Optically variable devices have become a ubiquitous part of everyday life, with holographic, opalescent and colour-shifting features adorning a multitude of products. Of these, colour-shifting inks and films have been particularly successful. These devices provide the user with a clear and easily taught mode of observation, with a first colour viewable at near-normal incidence, and a second colour seen at more oblique angles. Because of this observed colour change, such features cannot be scanned and reproduced by traditional printers, thereby providing a barrier to casual counterfeiting. In this article, André Arsenault reviews a technology for the creation of colour-shift patterns in a single printing pass.

It is clear that optical variability (OV) is no longer restricted to only high-security documents. From effect pigments for vehicles to holographic packaging to colour-shifting wrappings and toys, OV effects can be increasingly found almost everywhere you look, as aesthetic and eye-catching effects on a multitude of products. There is no question, however, that colour-shift devices and materials used in high-security products have much higher performance, with brighter, unique colours and special effects – such as polarisation, colour ‘travel’ and dynamic movement – not found in widespread commercial products. 

Graphics and fine patterns
The uniqueness and security of colour-shifting devices can be further improved by introducing graphics or fine patterns. Colour-shifting foils, laminates and threads can be patterned by overprinting or overlamination of a printed or demetallised graphic. Colour-shifting inks, on the other hand, can be directly printed onto any substrate, typically using screen-printing. While the resolution in screen-printing is not extremely high, the resulting print can be harmoniously integrated with the base design of the document or substrate using registration. 

Colour-shift patterning: a route to increased security
In order to bring colour-shift patterning to the next level, it would be highly attractive to be able to pattern separate, multiple colours onto the same device. To be truly effective, these different colours should also be patterned in high-resolution, and with excellent registry. Such multicolour lateral colour-shift patterning is quite limited in film-based materials, although some features which are currently being developed, may allow for this effect. On the other hand, colour-shifting inks can enable multicolour patterning by using registered screen-printing of multiple inks, although achieving high-resolution and registry can be quite difficult and expensive. It is also needless to say that for both approaches small custom runs are not economical, and personalisation and serialisation is virtually impossible.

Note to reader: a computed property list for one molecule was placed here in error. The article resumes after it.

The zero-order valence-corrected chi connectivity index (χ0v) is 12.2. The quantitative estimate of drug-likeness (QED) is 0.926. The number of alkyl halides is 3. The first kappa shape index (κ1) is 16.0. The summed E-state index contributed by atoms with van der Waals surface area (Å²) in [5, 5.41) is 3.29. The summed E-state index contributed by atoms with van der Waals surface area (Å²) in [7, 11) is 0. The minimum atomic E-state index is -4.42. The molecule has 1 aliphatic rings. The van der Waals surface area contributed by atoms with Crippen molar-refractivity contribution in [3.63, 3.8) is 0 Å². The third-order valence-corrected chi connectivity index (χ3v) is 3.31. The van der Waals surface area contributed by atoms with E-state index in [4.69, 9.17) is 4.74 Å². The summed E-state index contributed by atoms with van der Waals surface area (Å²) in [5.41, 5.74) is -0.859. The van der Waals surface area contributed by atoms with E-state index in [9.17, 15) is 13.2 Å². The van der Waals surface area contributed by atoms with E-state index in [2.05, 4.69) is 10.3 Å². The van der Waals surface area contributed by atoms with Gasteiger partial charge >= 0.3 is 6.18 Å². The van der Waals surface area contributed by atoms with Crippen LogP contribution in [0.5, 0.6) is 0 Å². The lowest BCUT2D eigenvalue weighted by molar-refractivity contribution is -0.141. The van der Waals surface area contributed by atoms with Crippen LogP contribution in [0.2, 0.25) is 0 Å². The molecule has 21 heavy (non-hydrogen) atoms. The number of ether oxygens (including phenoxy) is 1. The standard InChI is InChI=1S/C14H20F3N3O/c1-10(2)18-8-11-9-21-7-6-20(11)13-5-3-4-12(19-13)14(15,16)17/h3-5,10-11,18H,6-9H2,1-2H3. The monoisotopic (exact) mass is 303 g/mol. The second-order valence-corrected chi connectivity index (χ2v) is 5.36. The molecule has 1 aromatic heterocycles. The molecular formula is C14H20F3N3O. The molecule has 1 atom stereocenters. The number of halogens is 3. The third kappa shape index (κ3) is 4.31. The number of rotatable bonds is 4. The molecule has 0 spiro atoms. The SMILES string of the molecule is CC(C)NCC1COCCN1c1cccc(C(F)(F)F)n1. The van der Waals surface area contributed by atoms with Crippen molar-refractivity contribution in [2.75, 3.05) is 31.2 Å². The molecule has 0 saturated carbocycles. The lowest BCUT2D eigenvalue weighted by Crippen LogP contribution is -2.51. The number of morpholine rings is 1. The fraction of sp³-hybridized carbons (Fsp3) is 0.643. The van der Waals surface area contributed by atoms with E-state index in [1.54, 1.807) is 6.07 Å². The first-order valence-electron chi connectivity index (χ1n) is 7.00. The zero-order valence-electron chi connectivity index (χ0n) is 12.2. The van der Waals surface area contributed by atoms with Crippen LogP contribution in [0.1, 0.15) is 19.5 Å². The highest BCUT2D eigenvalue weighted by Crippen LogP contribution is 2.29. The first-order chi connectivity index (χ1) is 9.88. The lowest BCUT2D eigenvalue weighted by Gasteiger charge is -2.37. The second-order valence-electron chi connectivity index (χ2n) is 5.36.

OpalPrint: colour-shift printing on demand
The Canadian company Opalux has recently developed a technology called OpalPrint, arising out of its platform of technologies based on active photonic colour. Opalprint allows for the creation of registered, full-colour, personalised/serialised colour-shift patterns in a single printing pass, with zero consumables. OpalPrint is based upon a unique thermally reactive photonic colour film, illustrated schematically in figure 1. As can be seen at the top of the image, OpalPrint films consist of an array of organised voids in a specially tuned polymer matrix. The even spacing of layers of organised voids generates a periodic difference in refractive index, which leads to coherent Bragg diffraction of visible light1. When this material is exposed to heat above a preset threshold, the polymer matrix will begin to sag and melt homogeneously. This sagging and melting causes the layers of voids to shrink closer together, and the decrease in spacing results in a blue shift in the colour reflected from the material.

figure 1. Schematic illustration of how OpalPrint works


OpalPrint is continuously adjustable: the more heat the material absorbs, the greater the shift in reflected wavelength, as can be seen in the bottom part of figure 1. For instance, such a film may initially reflect red light, by virtue of the initial spacing between void layers. By inputting a small amount of heat, this spacing may decrease only slightly and result in an orange-coloured film. Progressively increasing the heat input will shift the colour to yellow, green and then blue. The colour may even be ‘erased’ to the human eye by shifting the colour into the invisible UV range. If one can accurately control the heat input into an OpalPrint film, a continuum of multiple colours spanning the entire rainbow can be created. Furthermore, each of these colours is optically variable and will show its own unique start colour, end colours, and colour-travel range